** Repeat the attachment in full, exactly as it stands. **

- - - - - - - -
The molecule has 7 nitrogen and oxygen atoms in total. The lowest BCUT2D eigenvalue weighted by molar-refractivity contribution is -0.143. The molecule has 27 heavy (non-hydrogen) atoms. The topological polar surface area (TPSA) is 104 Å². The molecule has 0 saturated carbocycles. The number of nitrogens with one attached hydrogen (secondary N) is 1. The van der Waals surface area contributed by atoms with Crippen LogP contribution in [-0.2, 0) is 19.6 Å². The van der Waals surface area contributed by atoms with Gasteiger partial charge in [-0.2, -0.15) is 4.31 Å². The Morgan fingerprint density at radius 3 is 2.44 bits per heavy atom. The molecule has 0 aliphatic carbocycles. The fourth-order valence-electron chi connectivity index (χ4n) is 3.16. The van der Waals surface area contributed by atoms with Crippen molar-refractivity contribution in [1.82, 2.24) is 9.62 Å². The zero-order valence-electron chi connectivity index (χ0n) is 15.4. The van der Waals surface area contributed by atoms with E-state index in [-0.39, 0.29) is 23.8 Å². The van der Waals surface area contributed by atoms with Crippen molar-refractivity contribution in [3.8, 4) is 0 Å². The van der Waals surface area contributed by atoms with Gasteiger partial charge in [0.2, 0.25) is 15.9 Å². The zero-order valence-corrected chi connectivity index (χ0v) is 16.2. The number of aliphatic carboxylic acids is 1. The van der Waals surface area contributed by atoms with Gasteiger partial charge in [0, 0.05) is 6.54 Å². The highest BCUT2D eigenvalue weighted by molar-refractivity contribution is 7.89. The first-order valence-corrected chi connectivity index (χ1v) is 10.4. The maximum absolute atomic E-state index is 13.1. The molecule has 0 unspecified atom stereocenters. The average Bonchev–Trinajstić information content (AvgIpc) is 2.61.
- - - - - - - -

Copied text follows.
The molecule has 7 nitrogen and oxygen atoms in total. The lowest BCUT2D eigenvalue weighted by molar-refractivity contribution is -0.143. The molecule has 27 heavy (non-hydrogen) atoms. The topological polar surface area (TPSA) is 104 Å². The molecule has 0 saturated carbocycles. The number of nitrogens with one attached hydrogen (secondary N) is 1. The van der Waals surface area contributed by atoms with Crippen LogP contribution in [-0.2, 0) is 19.6 Å². The van der Waals surface area contributed by atoms with Gasteiger partial charge in [-0.2, -0.15) is 4.31 Å². The Morgan fingerprint density at radius 3 is 2.44 bits per heavy atom. The molecule has 0 aliphatic carbocycles. The fourth-order valence-electron chi connectivity index (χ4n) is 3.16. The van der Waals surface area contributed by atoms with Crippen molar-refractivity contribution in [1.82, 2.24) is 9.62 Å². The zero-order valence-electron chi connectivity index (χ0n) is 15.4. The van der Waals surface area contributed by atoms with E-state index in [-0.39, 0.29) is 23.8 Å². The van der Waals surface area contributed by atoms with Crippen molar-refractivity contribution in [3.8, 4) is 0 Å². The van der Waals surface area contributed by atoms with Gasteiger partial charge in [0.2, 0.25) is 15.9 Å². The zero-order valence-corrected chi connectivity index (χ0v) is 16.2. The number of aliphatic carboxylic acids is 1. The van der Waals surface area contributed by atoms with Gasteiger partial charge in [0, 0.05) is 6.54 Å². The highest BCUT2D eigenvalue weighted by molar-refractivity contribution is 7.89. The first-order valence-corrected chi connectivity index (χ1v) is 10.4. The maximum absolute atomic E-state index is 13.1. The molecule has 0 unspecified atom stereocenters. The average Bonchev–Trinajstić information content (AvgIpc) is 2.61.